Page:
Linear averaging, on the other hand, provides a signal proportional to the till level that is detected. This can be illustrated graphically, as shown in FIG. 5, where x and y represent variation in gamma count achieved by attenuation of the radiation field as it is passed through a tilled container. A and I; represent minimum and maximum fill heights caused by the height of the opening 34 in the lead collimator 42 as shown in FIG. 3.
A nominal fill level f, would produce, in this idealized curve, a gamma count I,,. It is apparent that proportional values above and below the nominal fill level can be quite easily detected. If the gamma count to fill level curve for each container measurement were well defined, the curve would be represented by a straight line as illustrated in FIG. 5. In actual practice, however, the gamma count/fill level curve for each container measurements is not so well defined that a single line curve is presented. Because of the statistical parameters bearing upon each discrete reading, the curve tends to become a band as illustrated in FIG. 6. This bandedness is due to such things as product slosh, container nonuniformity, conveyer bounce and isotope source randomness. Thus, there is a degree of uncertainty for each container reading but the uncertainty will not generally result in accumulative error if the data is averaged.
The technique of linear averaging tends to reduce the bandedness of the curve shown in FIG. 6, by averaging the parameters causing bandedness, such as product slosh, isotope randomness, etc. to be averaged to their nominal or mean value. The result, therefore, is a more precisely defined curve more closely representing the line curve of FIG. 5. y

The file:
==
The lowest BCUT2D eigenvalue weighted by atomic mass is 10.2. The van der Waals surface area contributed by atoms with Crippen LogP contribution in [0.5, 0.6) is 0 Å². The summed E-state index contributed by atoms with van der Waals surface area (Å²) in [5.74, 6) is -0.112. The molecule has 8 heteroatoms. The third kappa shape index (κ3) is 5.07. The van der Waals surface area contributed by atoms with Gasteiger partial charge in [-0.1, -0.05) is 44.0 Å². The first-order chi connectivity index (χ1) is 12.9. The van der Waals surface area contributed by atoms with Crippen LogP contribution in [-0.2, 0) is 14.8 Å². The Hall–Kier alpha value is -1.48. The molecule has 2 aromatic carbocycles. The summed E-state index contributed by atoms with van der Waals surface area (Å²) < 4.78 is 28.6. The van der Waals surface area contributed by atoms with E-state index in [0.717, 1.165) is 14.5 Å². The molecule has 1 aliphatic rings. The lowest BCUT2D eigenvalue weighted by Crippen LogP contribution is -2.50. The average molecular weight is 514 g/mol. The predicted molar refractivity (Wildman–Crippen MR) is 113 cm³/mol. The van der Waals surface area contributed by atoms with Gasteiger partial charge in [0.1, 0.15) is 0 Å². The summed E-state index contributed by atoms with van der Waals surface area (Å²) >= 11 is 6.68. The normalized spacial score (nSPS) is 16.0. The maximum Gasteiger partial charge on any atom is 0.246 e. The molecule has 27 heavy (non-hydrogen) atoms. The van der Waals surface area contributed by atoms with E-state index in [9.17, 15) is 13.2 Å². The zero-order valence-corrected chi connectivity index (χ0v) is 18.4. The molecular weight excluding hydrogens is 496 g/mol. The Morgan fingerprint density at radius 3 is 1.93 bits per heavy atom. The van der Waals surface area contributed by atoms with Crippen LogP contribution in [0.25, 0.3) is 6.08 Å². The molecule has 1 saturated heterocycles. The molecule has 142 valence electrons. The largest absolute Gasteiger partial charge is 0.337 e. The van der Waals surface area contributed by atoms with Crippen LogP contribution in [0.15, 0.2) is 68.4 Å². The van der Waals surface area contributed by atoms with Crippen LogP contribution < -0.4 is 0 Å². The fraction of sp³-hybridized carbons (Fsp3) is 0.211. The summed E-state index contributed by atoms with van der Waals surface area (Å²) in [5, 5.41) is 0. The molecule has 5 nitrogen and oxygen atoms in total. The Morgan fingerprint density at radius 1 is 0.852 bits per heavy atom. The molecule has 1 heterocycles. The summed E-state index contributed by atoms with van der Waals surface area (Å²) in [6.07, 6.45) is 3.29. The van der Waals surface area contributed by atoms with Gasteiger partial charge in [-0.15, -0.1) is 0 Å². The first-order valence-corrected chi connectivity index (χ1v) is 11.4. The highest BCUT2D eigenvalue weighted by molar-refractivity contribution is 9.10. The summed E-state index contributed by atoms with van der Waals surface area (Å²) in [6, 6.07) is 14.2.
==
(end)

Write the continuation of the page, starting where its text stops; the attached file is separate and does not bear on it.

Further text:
In accordance with the present invention, averaging computation is performed electronically and various types of averages such as block average, running average and selective averages can be implemented as desired without departing from the spirit or scope of the present invention.
Where block averaging is employed, a designated number n of output signals may be selected and an output signal may be provided after every nth container is inspected, where n is the average base. The signal (gamma count) for each container may be divided by n and stored in a temporary memory circuit. The sum of n such attenuated signals compose the average (base n) signal which is employed to provide a display of average fill.
A running average may be performed in a manner similar to block averaging but is continuously updated even though the average base remains the same. For example, where n is the average base each discrete signal (gamma count) may be divided by n and stored in a temporary memory. As each new increment is summed, after the base n number of averaging signals has been accumulated, the oldest data (n samples old) will be deleted from the accumulated signals to be averaged. Thus, a new average, signal will be provided which may be displayed after each container is sampled. The average will be representative of a running average of the last n container fill levels that are detected.